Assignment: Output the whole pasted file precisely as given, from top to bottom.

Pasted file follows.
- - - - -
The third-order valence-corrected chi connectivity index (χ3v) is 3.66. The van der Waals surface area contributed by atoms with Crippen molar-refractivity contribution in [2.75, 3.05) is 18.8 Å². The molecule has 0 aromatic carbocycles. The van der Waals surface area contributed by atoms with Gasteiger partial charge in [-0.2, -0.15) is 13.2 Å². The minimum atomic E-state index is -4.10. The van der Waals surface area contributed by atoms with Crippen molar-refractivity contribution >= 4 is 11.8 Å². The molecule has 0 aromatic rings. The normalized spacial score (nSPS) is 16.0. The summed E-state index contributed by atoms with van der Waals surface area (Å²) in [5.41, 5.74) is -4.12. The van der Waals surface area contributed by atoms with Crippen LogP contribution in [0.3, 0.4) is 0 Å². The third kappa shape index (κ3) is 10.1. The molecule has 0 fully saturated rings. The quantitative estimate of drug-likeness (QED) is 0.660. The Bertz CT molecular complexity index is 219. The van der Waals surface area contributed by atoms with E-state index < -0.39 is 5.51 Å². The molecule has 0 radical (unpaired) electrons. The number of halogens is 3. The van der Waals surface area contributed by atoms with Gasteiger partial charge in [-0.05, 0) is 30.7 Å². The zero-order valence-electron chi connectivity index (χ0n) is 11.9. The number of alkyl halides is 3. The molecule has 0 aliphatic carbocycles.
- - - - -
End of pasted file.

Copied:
The third-order valence-corrected chi connectivity index (χ3v) is 3.66. The van der Waals surface area contributed by atoms with Crippen molar-refractivity contribution in [2.75, 3.05) is 18.8 Å². The molecule has 0 aromatic carbocycles. The van der Waals surface area contributed by atoms with Gasteiger partial charge in [-0.2, -0.15) is 13.2 Å². The minimum atomic E-state index is -4.10. The van der Waals surface area contributed by atoms with Crippen molar-refractivity contribution >= 4 is 11.8 Å². The molecule has 0 aromatic rings. The normalized spacial score (nSPS) is 16.0. The summed E-state index contributed by atoms with van der Waals surface area (Å²) in [5.41, 5.74) is -4.12. The van der Waals surface area contributed by atoms with Crippen LogP contribution in [0.3, 0.4) is 0 Å². The third kappa shape index (κ3) is 10.1. The molecule has 0 fully saturated rings. The quantitative estimate of drug-likeness (QED) is 0.660. The Bertz CT molecular complexity index is 219. The van der Waals surface area contributed by atoms with E-state index < -0.39 is 5.51 Å². The molecule has 0 radical (unpaired) electrons. The number of halogens is 3. The van der Waals surface area contributed by atoms with Gasteiger partial charge in [-0.05, 0) is 30.7 Å². The zero-order valence-electron chi connectivity index (χ0n) is 11.9. The number of alkyl halides is 3. The molecule has 0 aliphatic carbocycles.